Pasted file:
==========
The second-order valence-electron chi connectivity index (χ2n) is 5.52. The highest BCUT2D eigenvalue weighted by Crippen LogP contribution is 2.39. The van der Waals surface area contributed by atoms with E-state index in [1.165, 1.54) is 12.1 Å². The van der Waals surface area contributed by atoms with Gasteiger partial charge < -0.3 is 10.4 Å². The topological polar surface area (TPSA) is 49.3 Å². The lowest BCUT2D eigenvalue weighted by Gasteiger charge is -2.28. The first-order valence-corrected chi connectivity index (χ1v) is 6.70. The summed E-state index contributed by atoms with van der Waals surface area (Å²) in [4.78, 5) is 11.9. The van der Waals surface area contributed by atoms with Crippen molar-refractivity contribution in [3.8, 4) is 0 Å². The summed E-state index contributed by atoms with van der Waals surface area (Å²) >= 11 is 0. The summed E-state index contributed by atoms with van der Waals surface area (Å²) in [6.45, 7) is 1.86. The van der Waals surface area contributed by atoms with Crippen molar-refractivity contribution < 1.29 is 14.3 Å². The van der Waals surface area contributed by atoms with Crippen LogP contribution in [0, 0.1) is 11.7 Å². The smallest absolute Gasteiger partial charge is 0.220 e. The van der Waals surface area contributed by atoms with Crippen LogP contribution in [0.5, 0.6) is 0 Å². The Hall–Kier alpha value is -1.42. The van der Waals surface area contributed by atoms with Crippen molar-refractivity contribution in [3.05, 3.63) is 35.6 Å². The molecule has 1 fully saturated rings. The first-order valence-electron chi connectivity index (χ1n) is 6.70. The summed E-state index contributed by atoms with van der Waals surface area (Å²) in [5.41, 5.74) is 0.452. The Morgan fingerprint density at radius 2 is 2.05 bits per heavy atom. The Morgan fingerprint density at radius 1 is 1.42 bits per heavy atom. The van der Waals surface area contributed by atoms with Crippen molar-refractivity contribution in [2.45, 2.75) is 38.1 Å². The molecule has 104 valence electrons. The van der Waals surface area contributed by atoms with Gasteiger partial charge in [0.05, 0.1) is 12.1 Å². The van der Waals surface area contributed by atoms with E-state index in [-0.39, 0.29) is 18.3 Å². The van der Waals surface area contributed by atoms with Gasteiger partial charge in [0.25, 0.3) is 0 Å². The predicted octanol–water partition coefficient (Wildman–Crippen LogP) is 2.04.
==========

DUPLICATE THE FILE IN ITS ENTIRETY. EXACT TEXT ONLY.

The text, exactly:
The second-order valence-electron chi connectivity index (χ2n) is 5.52. The highest BCUT2D eigenvalue weighted by Crippen LogP contribution is 2.39. The van der Waals surface area contributed by atoms with E-state index in [1.165, 1.54) is 12.1 Å². The van der Waals surface area contributed by atoms with Gasteiger partial charge < -0.3 is 10.4 Å². The topological polar surface area (TPSA) is 49.3 Å². The lowest BCUT2D eigenvalue weighted by Gasteiger charge is -2.28. The first-order valence-corrected chi connectivity index (χ1v) is 6.70. The summed E-state index contributed by atoms with van der Waals surface area (Å²) in [4.78, 5) is 11.9. The van der Waals surface area contributed by atoms with Crippen molar-refractivity contribution in [3.8, 4) is 0 Å². The summed E-state index contributed by atoms with van der Waals surface area (Å²) >= 11 is 0. The summed E-state index contributed by atoms with van der Waals surface area (Å²) in [6.45, 7) is 1.86. The van der Waals surface area contributed by atoms with Crippen molar-refractivity contribution < 1.29 is 14.3 Å². The van der Waals surface area contributed by atoms with Crippen LogP contribution in [0, 0.1) is 11.7 Å². The smallest absolute Gasteiger partial charge is 0.220 e. The van der Waals surface area contributed by atoms with Crippen LogP contribution in [0.5, 0.6) is 0 Å². The Hall–Kier alpha value is -1.42. The van der Waals surface area contributed by atoms with Crippen molar-refractivity contribution in [3.05, 3.63) is 35.6 Å². The molecule has 1 fully saturated rings. The first-order valence-electron chi connectivity index (χ1n) is 6.70. The summed E-state index contributed by atoms with van der Waals surface area (Å²) in [5.41, 5.74) is 0.452. The Morgan fingerprint density at radius 2 is 2.05 bits per heavy atom. The Morgan fingerprint density at radius 1 is 1.42 bits per heavy atom. The van der Waals surface area contributed by atoms with Crippen molar-refractivity contribution in [2.45, 2.75) is 38.1 Å². The molecule has 104 valence electrons. The van der Waals surface area contributed by atoms with Gasteiger partial charge in [0.05, 0.1) is 12.1 Å². The van der Waals surface area contributed by atoms with E-state index in [-0.39, 0.29) is 18.3 Å². The van der Waals surface area contributed by atoms with Gasteiger partial charge in [0.25, 0.3) is 0 Å². The predicted octanol–water partition coefficient (Wildman–Crippen LogP) is 2.04.